I'd like to reiterate previous posts here by saying LOTR by far eclipsed any movie I've ever seen. (except Mel Gibson's latest venture but I don't think we're allowed to talk about that, and, IMO, it's in a category all its own so it doesn't really count). I will always love the OT and begrudginly accept the PT as a whole (although I love certtain parts of both TPM and AOTC, they just aren't on par with the OT in my books) but LOTR is FAR BETTER IN EVERY WAY. Tolkien was one of the best writers ever imo, and, since PJ and co made a constant effort to stay as true as possible to Tolkien, the films can't have been anything less than amazing. That fat sluggard george couldn't hold a candle to Tolkien as far as story telling goes. He doesn't even know his own stories enough. I've seen countless interviews with Lucas that demonstrate this. The OT was it's own phenomenon, that can't be attributed to one man, unlike the PT is mostly all Lardass, I mean Lucas. I think that both TPM should have won for some stuff like effects and score, ditto for AOTC if TTT wasn't up against it, but as far as acting and directing go, don't make me laugh. I'm sure Episode III will make both prequels better (just like AOTC made TPM better), once we see how they fit together and how they morph with the OT, I'm sure they won't seem as bad. But they'll be just that - not as bad, not LOTR calibre. I don't think the academy knows anything anyway, it's all a bunch of self-perpetuating crap. ROTK HAD to win all it did because it undeniably deserved all it got, and the academy would have lost all their "credibility" if it didn't. E III won't win much, if anything, and the Passion won't win anything for obvious reasons.

Darth Kirk
03-24-2004, 03:33 AM
I just don't understand it myself...Certain people are no longer satisfied with the Star Wars franchise and now wish to proclaim 'Lord' as the better franchise.. Personally, I liked the 'Lord' trilogy, but it does not compare to the Star Wars series. Everyone is of course entitled to his/her own opinion, but we must all remember that for the last nearly 30 years, Star Wars has been in the American pop culture and its' presence does permeate how special effects in film was forever changed.. Plus, nothing can take away the summer of 1977, 1980 and 1983 when the world seemed enthralled with the films.. Years of discussion, of fan films, of conventions, of comics, of collecting instigate the simple fact that people DO enjoy this franchise.. No other film trilogy can take that away, no matter how mediocre the films are perceived today.. I am a staunch Star wars geek. Plus is it only me when I say that the 'Lord' trilogy editing just sucked.. You would have a scene and then cut to the next scene abruptly and quickly, seemed hurried.. Oh well, to each his own.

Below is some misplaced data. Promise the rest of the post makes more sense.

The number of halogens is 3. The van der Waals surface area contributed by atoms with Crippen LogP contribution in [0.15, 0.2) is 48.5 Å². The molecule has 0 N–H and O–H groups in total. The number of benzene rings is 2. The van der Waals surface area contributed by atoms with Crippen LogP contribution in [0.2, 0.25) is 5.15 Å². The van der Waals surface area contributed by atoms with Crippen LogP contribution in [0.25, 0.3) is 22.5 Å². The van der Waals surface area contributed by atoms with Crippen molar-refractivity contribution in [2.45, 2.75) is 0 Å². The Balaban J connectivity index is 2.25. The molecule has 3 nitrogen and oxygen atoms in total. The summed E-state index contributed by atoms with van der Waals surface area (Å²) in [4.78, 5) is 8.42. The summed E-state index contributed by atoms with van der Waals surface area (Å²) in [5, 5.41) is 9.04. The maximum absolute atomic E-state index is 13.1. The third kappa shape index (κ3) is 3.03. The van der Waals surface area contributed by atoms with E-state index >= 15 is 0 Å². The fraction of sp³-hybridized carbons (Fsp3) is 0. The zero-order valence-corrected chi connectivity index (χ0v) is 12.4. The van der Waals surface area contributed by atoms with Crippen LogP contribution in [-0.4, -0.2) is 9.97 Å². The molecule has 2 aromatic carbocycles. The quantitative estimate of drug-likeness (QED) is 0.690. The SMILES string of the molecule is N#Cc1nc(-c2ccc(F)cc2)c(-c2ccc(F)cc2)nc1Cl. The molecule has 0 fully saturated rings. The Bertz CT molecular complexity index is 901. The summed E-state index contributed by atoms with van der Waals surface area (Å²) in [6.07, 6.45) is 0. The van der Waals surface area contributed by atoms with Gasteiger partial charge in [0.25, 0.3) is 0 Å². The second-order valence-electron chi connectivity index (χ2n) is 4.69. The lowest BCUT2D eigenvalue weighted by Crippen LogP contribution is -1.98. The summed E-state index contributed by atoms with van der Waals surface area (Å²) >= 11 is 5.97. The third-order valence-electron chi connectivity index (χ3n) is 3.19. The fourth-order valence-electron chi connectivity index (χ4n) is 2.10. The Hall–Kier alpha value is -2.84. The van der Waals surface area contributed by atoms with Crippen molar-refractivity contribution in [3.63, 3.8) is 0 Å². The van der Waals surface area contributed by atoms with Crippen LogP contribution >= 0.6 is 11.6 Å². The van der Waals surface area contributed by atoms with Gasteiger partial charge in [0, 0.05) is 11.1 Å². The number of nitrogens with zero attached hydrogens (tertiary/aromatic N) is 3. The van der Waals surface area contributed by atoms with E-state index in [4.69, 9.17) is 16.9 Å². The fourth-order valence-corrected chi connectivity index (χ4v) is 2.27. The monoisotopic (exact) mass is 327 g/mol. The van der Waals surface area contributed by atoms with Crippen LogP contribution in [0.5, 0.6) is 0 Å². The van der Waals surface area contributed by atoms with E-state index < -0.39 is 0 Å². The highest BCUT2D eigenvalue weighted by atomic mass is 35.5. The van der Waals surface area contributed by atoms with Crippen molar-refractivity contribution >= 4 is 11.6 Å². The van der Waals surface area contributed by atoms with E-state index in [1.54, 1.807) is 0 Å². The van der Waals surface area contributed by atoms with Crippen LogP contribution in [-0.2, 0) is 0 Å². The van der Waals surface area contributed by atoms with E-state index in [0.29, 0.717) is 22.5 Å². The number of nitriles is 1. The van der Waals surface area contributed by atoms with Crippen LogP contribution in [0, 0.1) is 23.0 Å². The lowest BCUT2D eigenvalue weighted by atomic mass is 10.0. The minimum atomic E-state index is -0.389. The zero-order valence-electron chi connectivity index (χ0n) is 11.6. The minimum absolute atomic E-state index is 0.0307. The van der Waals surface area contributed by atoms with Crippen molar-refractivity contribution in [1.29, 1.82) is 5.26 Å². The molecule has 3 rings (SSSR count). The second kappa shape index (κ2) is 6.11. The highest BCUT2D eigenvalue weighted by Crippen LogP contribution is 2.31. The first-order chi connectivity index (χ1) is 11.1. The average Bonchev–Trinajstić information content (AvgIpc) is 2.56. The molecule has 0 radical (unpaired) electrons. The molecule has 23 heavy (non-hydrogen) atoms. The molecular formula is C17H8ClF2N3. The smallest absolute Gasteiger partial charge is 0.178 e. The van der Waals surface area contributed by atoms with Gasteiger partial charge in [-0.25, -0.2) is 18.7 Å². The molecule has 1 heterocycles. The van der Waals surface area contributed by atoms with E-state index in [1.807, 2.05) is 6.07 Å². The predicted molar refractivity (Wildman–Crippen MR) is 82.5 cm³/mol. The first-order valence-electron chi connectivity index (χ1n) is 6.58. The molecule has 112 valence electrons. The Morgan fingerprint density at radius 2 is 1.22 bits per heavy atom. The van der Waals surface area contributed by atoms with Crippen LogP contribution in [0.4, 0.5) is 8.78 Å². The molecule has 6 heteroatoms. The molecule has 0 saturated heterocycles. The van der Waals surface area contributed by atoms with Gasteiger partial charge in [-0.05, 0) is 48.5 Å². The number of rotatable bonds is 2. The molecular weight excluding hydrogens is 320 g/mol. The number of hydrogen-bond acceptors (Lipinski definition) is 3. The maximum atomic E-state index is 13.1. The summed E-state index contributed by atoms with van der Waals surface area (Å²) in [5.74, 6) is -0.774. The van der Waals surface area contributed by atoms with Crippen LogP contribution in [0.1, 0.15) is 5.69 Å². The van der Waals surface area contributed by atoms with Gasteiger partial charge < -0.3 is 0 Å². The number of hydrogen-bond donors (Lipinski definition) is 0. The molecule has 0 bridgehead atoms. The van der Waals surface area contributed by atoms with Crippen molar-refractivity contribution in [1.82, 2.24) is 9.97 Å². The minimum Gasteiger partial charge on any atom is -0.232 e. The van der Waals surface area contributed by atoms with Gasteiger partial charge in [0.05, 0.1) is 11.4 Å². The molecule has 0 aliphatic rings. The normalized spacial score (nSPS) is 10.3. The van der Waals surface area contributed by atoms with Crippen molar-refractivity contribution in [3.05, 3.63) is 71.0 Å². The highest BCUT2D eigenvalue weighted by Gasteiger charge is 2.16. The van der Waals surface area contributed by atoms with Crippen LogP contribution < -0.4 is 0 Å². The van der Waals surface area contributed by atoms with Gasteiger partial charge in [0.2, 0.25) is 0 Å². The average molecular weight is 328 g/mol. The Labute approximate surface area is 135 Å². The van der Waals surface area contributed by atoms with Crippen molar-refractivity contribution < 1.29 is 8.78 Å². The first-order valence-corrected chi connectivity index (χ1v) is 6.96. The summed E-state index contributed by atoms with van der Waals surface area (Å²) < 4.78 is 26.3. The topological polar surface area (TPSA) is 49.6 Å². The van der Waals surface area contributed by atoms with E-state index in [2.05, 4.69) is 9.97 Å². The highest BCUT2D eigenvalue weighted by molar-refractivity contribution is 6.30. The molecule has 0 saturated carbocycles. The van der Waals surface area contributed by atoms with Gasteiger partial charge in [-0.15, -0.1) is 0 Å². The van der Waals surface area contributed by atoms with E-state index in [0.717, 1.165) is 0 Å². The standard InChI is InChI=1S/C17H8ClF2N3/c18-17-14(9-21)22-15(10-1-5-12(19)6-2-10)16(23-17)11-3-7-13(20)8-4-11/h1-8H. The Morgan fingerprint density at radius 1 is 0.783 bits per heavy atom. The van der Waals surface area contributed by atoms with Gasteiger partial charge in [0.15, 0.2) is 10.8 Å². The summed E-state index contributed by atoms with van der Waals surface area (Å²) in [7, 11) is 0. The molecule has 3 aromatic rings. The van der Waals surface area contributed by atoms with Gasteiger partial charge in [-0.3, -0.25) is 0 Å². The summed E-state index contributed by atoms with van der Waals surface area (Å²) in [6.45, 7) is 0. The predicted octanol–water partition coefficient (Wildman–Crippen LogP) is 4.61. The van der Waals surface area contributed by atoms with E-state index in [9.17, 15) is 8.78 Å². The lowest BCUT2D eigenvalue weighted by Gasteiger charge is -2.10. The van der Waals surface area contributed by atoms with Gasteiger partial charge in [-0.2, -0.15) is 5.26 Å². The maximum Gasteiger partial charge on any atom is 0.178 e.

Bosskman
03-24-2004, 11:34 AM
Hey Darth Kirk, don't get me wrong, I like SW as much as I always did. That hasn't changed at all. I just like LOTR more. It doesn't take away anything from SW to me, it doesn't effect it at all. I NEVER liked TPM as much as I did the OT. I love aotc, but there were dissapointments in that (unlike the OT) but it made TPM better for it. I know I'm gonna love Ep III. I'm sure it will also make TPM and AOTC better too. Do I think SW is the "epic myth" that George Lucas says it is? No way in hell!!! I never did. To me, star wars has always been about cool ships/vehicles/aliens/beasts, adventure, excitemen (I know a jedi craves not these things), TONS of action figures, and all that stuff. It's cool but not "mythic". LOTR, for me, both the books and the films, are something completely different than SW. I know you can't compare apples and oranges, but I have always preferred oranges. That doesn't change the fact that I still like apples as much as I always did.